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Top 5 reasons to invest in Halifax

November 15, 2017Article by Paul Avery

Equidistant between Manchester and Leeds, Halifax is within easy reach of Northern England’s main cultural capitals and a combined 2.4 million employment opportunities (ONS). But Halifax also possesses something those bigger cities don’t: an unhurried lifestyle set in an epic landscape.

These are the top five reasons young professionals and families increasingly choose Halifax as a place to live, work, and play.

Stunning Natural Surroundings

Halifax boasts a backdrop of breath-taking countryside. Its rising hills, steep valleys, and dramatic moorland provide the natural resources that allowed the local textile industry to flourish here for centuries, and remain the first things visitors notice as the Caldervale Line train emerges from Beacon Hill Tunnel.

The delights of Shibden Valley, the South Pennine Moors, and the Bridleway National Trail dra w nature lovers and adrenaline junkies from around the country to rub shoulders with local fitness buffs and weekend walking groups.

The area is also a magnet for cyclists: the Tour de Yorkshire cycling event will kick off from Piece Hall next year, and rumour has it that the Tour de France could return to the area in 2019.

Rural spaces make up over 70% of the land area of Calderdale, though only 23% of residents choose to live outside of Halifax and its environs, so much of the countryside is unspoilt and accessible to all.

Impressive, Accessible Architecture

Plenty of fanfare has surrounded the reopening of Piece Hall, a cloth trading hub built in 1799 and newly converted into a gleaming public piazza that attracted 80,000 visitors in its first week and hosts cultural events and concerts. But that is just a small piece of what Halifax has to offer.

The streets are dotted with gems like the Town Hall from 1863, which was designed by the same architect who conceived the Houses of Parliament in London, and Wainhouse Tower, the world’s tallest folly, which was built in 1875 and now offers the best available views of the Shibden Valley to intrepid climbers.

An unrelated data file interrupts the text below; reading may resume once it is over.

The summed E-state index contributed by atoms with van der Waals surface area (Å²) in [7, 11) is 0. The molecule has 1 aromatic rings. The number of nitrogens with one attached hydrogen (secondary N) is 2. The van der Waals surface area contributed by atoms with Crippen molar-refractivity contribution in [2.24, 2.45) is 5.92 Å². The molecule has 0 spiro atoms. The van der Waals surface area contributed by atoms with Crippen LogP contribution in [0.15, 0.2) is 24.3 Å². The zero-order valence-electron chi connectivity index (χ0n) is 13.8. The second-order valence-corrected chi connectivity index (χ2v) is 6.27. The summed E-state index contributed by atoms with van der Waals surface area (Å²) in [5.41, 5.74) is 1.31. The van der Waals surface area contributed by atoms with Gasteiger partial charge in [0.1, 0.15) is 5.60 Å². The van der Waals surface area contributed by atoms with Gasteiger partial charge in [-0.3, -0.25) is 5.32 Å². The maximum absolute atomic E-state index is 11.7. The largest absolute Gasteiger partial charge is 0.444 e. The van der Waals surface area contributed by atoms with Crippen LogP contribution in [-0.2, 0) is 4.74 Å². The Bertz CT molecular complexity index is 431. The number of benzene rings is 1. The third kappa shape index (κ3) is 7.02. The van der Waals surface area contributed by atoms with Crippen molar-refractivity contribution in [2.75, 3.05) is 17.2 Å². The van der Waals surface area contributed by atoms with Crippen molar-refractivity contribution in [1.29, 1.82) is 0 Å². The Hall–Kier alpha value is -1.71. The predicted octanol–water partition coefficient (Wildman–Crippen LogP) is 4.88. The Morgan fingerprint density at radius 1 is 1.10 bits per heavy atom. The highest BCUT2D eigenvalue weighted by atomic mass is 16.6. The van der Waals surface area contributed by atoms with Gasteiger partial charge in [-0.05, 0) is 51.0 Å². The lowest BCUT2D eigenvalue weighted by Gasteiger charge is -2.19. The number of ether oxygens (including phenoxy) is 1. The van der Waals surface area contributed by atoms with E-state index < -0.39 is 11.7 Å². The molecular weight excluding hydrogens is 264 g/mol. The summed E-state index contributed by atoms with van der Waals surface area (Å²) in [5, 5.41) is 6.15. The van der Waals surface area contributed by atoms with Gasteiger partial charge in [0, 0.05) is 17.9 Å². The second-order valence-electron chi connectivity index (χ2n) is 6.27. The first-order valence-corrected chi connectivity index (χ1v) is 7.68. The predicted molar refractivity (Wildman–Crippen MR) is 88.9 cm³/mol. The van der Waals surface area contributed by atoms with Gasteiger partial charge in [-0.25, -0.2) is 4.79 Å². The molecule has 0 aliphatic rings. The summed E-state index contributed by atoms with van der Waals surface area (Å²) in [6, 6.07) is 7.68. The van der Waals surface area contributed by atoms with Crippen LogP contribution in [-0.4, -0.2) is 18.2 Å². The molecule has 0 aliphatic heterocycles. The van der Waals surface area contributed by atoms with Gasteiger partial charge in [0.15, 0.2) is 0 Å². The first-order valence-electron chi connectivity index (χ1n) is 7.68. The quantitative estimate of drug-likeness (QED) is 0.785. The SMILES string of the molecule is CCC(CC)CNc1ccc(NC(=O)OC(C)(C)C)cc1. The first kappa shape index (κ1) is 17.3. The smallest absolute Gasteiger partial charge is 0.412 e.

Modern additions include a new £10m central library wrapped around a Georgian church spire, a wooden-clad youth centre with a skateboard park on the roof, and a historic redbrick chapel now adorned with a copper and glass extension housing a bar and cinema.

The most exciting aspect of Halifax’s architecture is the fact that it is constantly changing – with plenty of exciting new projects in the pipeline.

Buzzing Cultural Life

By day, Halifax is a town of culture – home to Eureka! The National Children’s Museum, Calderdale Industrial Museum, and dotted with independent art galleries. The centre also packs six theatres into a square mile, from the historic Playhouse and imposing Victoria theatres to the contemporary Viaduct performance space beneath Dean Clough Mills and the recently transformed Square Chapel.

By night, the town comes alive, with a sophisticated nightlife scene bubbling up in Dean Clough, where young professionals dine at Ricci’s Tapas & Cicchetti and sip cocktails at 53 Degrees North. Sowerby Bridge is famous for its evening buzz, with the Blind Pig music venue, Hogs Head Brew House, and Gimbals restaurant clustering around trendy Wharf Street.

Halifax is also at the centre of a ring of unique and celebrated small towns. These include Hebden Bridge, winner of the Great British High Street’s ‘Best Small Market Town’ and ‘People’s Choice’ awards in 2016 (the latter for the most votes ever cast for one place in the history of the competition).